Will I lose my license after a DUI arrest?

On Behalf of | Jan 28, 2022 | DUI |

When the police pull you over, it can be an extremely stressful situation – especially if they accuse you of driving while under the influence of alcohol or drugs.

If this happens to you, you’ll probably wonder what kinds of consequences you might face if the prosecution is able to successfully convict you. Can you lose your drivers’ license? How hard will it be to get it back?

When police can suspend your license

When the police officer first pulls you over, they may ask you to take a breathalyzer or other test to determine your blood alcohol content (BAC). If you refuse to take the test, your drivers’ license will be automatically suspended. You will also face a suspension if you take the test and your BAC is above the legal limit, which is 0.08% for most people.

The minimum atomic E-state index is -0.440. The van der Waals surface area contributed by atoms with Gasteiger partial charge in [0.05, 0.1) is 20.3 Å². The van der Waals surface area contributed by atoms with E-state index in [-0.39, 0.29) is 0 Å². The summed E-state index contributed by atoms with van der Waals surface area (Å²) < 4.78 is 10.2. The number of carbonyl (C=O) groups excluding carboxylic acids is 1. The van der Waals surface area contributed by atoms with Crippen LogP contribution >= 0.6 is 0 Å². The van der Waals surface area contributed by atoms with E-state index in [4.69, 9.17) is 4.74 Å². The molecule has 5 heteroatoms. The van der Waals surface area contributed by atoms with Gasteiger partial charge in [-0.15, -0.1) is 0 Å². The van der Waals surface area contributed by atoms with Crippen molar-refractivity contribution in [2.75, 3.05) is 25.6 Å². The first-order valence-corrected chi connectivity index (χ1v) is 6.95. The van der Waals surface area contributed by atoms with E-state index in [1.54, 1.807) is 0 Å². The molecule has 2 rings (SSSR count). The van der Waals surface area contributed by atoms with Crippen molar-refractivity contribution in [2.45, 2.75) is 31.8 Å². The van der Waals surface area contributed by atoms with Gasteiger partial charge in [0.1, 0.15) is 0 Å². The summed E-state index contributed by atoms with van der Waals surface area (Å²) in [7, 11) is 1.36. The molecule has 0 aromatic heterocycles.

Note that the law reduces the legal BAC limit to 0.02% if you are under 21 years old. The legal BAC limit is also 0.02% for daycare or school bus drivers, and 0.04% for commercial truck drivers.

If this is your first DUI, your license suspension will likely last 90 days. Upon a second conviction, the suspension increases to one year, and for a third conviction the suspension increases to three years.

Getting your license back

You may feel that your particular circumstances made your license suspension unjust. If you do not want to wait for the suspension period to expire, you have the option of requesting an administrative hearing. You must request the hearing within 10 days of your arrest.

It’s important to note that an administrative hearing is completely separate from any criminal DUI proceedings. If you wish, you can have the same attorney who represents you for your DUI criminal charges represent you at your administrative hearing. If your circumstances justify it, the administrative board may order your license reinstated.

There are many penalties that come with a DUI conviction. With luck, you will hopefully be able to put together a solid defense to the charges to present in court, so that you can avoid long-term license suspension.